I’ve been rather intermittently reading The Fourth Turning over the past week or so, which someone kindly sent me (and which I must send back when I’ve read it). When I first opened it, I found it a bit too centred around the USA for my taste. But today I opened it somewhere else, and rapidly found myself rather engrossed in it.
The main idea of the book is that history proceeds in cycles, and the particular cycle with which the book is concerned is the old Roman saeculum, which seems to be the length of a lengthy human lifetime.
This was something I didn’t know. I’d heard of Per Omnia Saecula Saeculorum, and knew that it meant something like “for ever and ever”. But I suppose it actually means “for all the lifetimes of lifetimes.”
Nor am I entirely unfamiliar with cycles of about this duration. I first came across them in Robert Beckman’s Downwave in the form of Kondratieff economic cycles. There seems to have been a long tradition of cyclical economic thought.
Furthermore, there is something of a sense these days that the history of 80 or so years ago actually is repeating itself, with a global depression developing, and a new totalitarianism in the ascendant. The Nazis are back – only this time they’re antismoking Nazis rather than antisemitic ones.
I’m not entirely sure why I find such ideas attractive, but in large part it’s because the natural world demonstrates such cycles – day and night, the phases of the moon, the annual cycle of the seasons, and the 100,000 year cycle of ice ages -, all of which exert strong influences on human life.
I also see lots of cycles in the computer models I build of elastic frameworks. These continually vibrate and rock from side to side. And that is in fact what everything in the world is always doing.
And the saeculum is another sort of cycle. It’s the length of time it takes to completely replace one bunch of humans with another bunch, who will in their turn repeat the mistakes of the previous bunch – and so on ad infinitum, or rather Per Omnia Saecula Saeculorum. So it makes a certain sense if each saeculum repeats the previous ones – much in the same way that each separate human life is, to a large extent, a repeat of all human life.
Nevertheless, if such a cyclicity in human affairs seems very plausible, it also smacks a bit of an astrology which sees human life enmeshed in planetary cycles. And in this sense the Fourth Turning, when it was first published 1997, was a book that set out to predict the future. And it predicted a period of crisis – the Fourth Turning – beginning in the first decade of the next century. And it doesn’t seem to have been wrong.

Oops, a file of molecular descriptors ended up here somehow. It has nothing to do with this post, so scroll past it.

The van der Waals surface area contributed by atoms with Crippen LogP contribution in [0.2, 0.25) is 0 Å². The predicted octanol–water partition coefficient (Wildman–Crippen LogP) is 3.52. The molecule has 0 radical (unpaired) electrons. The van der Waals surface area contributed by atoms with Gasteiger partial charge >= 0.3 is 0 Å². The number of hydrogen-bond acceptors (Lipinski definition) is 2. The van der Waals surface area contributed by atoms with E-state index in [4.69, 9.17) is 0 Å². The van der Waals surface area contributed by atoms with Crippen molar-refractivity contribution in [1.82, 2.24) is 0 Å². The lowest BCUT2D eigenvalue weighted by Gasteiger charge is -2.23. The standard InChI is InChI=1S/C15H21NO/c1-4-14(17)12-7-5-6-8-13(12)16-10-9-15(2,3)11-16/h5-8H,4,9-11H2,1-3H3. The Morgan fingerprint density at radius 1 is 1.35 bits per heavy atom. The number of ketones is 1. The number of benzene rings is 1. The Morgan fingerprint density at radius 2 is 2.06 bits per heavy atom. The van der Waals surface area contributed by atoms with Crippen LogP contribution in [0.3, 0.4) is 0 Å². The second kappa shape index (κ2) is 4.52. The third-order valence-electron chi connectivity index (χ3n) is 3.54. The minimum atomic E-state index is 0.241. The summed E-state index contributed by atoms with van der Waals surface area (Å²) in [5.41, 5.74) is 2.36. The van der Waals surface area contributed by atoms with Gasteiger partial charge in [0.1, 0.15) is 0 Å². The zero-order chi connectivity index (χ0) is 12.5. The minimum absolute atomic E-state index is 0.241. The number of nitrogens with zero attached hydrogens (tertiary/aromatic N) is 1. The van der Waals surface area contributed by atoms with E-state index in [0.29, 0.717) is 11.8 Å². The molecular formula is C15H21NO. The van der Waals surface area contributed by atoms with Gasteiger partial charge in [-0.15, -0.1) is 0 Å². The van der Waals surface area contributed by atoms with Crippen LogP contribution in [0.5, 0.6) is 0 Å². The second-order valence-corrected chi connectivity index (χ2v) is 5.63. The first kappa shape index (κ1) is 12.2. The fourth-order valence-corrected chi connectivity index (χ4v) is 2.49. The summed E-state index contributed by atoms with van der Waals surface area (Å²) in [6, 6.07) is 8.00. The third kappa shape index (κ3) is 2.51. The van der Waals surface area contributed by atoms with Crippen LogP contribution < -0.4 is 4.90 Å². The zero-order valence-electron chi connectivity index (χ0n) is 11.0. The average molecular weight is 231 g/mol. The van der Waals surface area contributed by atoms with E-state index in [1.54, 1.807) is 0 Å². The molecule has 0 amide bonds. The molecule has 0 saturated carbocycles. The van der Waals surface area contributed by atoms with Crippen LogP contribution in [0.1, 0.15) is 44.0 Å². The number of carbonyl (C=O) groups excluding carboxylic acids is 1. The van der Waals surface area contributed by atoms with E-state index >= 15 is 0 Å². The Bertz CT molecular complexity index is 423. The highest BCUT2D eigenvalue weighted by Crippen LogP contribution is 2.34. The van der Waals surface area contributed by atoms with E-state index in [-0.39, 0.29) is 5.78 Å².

But I can’t help but think that, given that a saeculum doesn’t appear to be a fixed period of time, or that nobody really knows how long one is, there has to be an element of luck in getting predictions right. In these times when everyone is living longer than they used to do only a century ago, the saeculum must be getting longer. And it could plausibly range from about 60 years to over 100 years – which provides a very large window to fit events into, simply by adjusting the length of the saeculum.
For example, it was commonly believed in ancient Rome that Rome would last for 12 saecula after its founders, Romulus and Remus, circa 750 BC. And if it is taken that a saeculum is 97 years, that extends to the sack of Rome, and the fall of the Roman empire, in 410 AD.
But if a saeculum is only 60 years, it extends almost exactly from 750 AD to the end of the Roman republic at the accession of the first Roman emperor, Augustus, in 31 BC – perhaps the most significant historical event in Roman history. Furthermore, to confuse matters further, in the time of Augustus it was believed that a saeculum was 110 years long.
And so, as a measure of time, a saeculum is a bit like an elastic 12 inch ruler which can be extended or contracted to fit any length of time. And 12 saecula can be anything from 720 years to 1164 years. With such a margin of error, all prophecies are bound to be accurate.
While on the subject of time, I was reminded of an odd feature of playing cards which I noticed a while ago. And it is that the numbers of the cards seem to relate in multiple ways to the duration of a year.
In the first place, there are 52 cards in a standard pack, and there are 52 weeks in a year.
There are 13 different cards in each suit, and this corresponds to the 13 28-day sidereal lunar months in a year – each month being 4 weeks long. And if you happen to think that 13 is an unlucky number, you can always lop one off, and have just 12 months in a year.
There are also 4 suits, which correspond to the four seasons of the year.
But the most remarkable one seems to be that, if each of the cards is given a value of 1 to 13, then the sum total of all the cards is 364. And since most decks of cards come with 2 jokers, if these each have a value of 1, the total comes to either 365 if one is added, or 366 if both are added – the exact number of days in a year.
I can’t make up my mind whether this is accidental, and such numbers could be extracted under torture from any pack of cards – or whether it reflects some long lost use that cards may once have had – quite separate from gaming and fortune-telling -, such as their use as paper currency denominated in days of time.